Kāinga Ora chief executive Andrew McKenzie sets out three new approaches the agency is adopting to meeting familiar housing challenges.
No human need is more fundamental than housing. A home is the base we build our lives on, and at Kāinga Ora we help meet this need for all New Zealanders.
In the overwhelming majority of cases this is positive. Some 200,000 people build their lives in our homes. They are good neighbours and good members of their communities.
But there are challenges. And these produce the demanding and in some cases totally unacceptable situations that have drawn public concern this week.
This can pose a huge demand on the people directly affected. It also means a tiny minority has an unfair negative impact on the great majority of people living in Kāinga Ora homes.
We want Kāinga Ora homes and the communities they are in to be secure and pleasant places to live. The Ministry of Social Development assess housing need and Kāinga Ora and community housing providers then provide the homes.
Our duty is to help house the people who are determined to be most in need and to treat everybody fairly.
When problems arise we seek good outcomes for the people we house and their communities. Within the terms of our mandate, we work to meet everyone's needs.
Inevitably this can involve a balancing act. No one wants to see homelessness. We house people in need and very often their children. But we also know no one wants to live next door to the extreme cases described this week.
Where there is a question of illegal behaviour we support the involvement of police.
The most difficult cases are where behaviours fall short of breaking the law but still cause real distress.
Often we make progress by working with people and families directly and other specialist agencies in addressing the very different life circumstances people come from and their sometimes quite complex needs.
We are asked why we don't evict people faster. Eviction was common several years ago but is now a last resort. Experience has shown it does not solve problems.
The impact on families, and on children, who make up half the people we house, can be traumatic and long-lasting. Evicted people still need housing, creating a revolving door.
Problems compound and perpetuate
Managing these cases has been a priority for Kāinga Ora. Since 2017 we have adopted approaches that have improved our ability to support behaviour change where needed. These include formal partnerships with justice, social and health agencies, specialised intervention teams, tenant transfer policies and community based teams.
We have an intensive tenancy management service, with dedicated and specialist staff who work with other agencies to address issues, and we've seen good outcomes.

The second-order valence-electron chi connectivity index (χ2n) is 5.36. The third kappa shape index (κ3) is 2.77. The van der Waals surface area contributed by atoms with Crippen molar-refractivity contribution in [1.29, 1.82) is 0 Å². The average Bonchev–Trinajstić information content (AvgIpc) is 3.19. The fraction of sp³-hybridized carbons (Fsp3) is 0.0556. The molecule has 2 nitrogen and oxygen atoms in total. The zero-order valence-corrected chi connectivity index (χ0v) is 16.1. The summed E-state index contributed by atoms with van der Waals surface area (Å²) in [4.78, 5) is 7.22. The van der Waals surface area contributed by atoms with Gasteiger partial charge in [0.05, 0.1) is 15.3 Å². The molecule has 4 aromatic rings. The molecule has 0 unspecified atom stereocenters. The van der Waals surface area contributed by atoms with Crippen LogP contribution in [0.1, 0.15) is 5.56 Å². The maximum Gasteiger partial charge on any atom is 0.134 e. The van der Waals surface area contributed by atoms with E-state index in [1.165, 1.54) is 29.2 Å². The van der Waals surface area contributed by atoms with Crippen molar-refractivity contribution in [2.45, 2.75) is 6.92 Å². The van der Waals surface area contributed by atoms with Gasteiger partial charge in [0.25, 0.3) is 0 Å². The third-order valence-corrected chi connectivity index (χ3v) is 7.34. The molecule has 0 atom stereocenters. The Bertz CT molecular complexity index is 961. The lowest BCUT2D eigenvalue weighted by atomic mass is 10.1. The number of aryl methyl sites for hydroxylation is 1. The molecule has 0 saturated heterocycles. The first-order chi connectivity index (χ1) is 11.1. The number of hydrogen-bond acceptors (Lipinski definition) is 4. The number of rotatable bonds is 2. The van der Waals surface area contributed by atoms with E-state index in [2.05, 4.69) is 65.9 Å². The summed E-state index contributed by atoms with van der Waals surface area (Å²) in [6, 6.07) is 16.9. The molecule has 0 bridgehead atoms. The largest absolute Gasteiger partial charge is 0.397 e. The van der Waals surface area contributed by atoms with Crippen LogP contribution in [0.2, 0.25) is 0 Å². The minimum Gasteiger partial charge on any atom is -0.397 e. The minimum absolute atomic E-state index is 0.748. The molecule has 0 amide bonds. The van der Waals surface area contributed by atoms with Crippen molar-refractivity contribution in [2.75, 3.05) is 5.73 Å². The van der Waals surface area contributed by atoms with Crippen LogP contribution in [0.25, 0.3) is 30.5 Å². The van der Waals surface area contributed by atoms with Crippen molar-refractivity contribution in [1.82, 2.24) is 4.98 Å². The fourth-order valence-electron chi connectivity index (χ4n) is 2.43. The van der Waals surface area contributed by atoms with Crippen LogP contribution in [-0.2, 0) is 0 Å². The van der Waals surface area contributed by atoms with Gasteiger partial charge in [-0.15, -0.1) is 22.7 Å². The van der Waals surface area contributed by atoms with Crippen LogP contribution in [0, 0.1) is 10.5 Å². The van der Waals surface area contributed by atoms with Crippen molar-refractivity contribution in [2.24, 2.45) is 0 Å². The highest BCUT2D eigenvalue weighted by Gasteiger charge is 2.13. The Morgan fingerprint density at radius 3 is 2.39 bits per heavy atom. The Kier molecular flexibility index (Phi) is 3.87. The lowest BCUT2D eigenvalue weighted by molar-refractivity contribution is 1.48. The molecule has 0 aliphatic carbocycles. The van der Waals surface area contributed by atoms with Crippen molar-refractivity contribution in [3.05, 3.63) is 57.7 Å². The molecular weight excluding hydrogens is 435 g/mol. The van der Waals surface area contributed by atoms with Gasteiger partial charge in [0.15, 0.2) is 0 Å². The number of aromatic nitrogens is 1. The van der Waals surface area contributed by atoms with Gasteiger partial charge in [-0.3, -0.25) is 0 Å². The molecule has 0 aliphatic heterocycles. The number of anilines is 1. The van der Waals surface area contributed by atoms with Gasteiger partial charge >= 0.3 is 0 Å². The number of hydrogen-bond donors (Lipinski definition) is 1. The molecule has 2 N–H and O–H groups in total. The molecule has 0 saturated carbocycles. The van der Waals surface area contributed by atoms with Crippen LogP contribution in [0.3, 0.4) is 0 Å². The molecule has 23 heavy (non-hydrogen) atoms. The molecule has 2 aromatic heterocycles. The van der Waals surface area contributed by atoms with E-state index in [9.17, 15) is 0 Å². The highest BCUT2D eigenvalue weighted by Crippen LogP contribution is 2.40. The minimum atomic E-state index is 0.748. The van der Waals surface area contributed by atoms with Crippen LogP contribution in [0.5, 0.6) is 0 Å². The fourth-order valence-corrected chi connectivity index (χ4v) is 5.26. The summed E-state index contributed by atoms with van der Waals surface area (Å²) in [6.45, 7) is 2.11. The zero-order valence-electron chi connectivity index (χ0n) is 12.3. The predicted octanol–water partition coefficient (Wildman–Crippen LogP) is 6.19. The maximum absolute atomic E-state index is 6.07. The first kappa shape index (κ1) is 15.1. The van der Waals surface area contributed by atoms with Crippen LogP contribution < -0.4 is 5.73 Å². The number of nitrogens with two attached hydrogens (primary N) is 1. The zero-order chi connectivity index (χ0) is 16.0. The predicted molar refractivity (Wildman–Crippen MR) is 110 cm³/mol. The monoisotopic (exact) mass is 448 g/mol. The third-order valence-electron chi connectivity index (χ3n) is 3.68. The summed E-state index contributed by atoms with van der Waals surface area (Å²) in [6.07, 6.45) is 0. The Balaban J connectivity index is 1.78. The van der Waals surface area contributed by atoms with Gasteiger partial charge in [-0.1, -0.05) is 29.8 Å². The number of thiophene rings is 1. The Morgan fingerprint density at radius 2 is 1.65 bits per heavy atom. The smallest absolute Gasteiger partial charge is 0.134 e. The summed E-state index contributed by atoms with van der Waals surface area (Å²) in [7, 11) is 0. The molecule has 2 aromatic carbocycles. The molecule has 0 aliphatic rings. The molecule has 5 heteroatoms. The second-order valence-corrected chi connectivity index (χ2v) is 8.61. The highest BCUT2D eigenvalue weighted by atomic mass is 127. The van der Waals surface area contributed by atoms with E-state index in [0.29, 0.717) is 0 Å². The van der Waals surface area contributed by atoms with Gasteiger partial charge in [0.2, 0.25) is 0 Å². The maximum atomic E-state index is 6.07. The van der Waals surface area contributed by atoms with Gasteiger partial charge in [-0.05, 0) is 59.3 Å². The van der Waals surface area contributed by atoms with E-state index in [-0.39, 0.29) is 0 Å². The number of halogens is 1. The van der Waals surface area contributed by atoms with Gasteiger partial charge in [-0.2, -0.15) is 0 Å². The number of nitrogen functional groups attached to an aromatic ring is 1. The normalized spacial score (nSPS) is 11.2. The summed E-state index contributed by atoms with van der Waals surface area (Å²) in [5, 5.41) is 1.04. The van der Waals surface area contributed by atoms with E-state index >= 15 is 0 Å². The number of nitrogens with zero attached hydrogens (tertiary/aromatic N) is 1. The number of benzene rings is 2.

We're partnering locally to help manage complex cases, and one example is the work we've been doing since 2018 in Redhill, Auckland with the Papakura Marae to improve the health and wellbeing of customers living in the area, with good results.
We relocate people where needed. Last year, we relocated 159 households and rehoused 30, working closely with relevant support services.
We acknowledge more can be done. We have listened to calls for us to act sooner, and we are introducing more changes to make this happen. Currently we have three initiatives underway that we expect to bring significant gains.
First, we are taking up new provisions in the Residential Tenancy Act that came into force in February, and provide more scope to address disruptive behaviour faster by transfer to alternative housing. We always have moved people. Where warranted, the act will now help us do so more directly and faster.
Second, our new Customer Programme significantly increases capacity in our frontline
teams, which will reduce the number of homes our people look after. This will mean our most experienced and proven teams can focus on working with a smaller group of tenancies.
Third, we are expanding a new Review Group to escalate and respond to difficult and complex situations faster drawing on wide input from other social agencies.
All these initiatives will be underpinned by closer collaboration with other agencies with expertise and responsibility in addressing common underlying factors of unacceptable behaviours.
No policies will ever make all the tough challenges go away.
But they will help Kāinga Ora meet a fundamental need for hundreds of thousands of New Zealanders.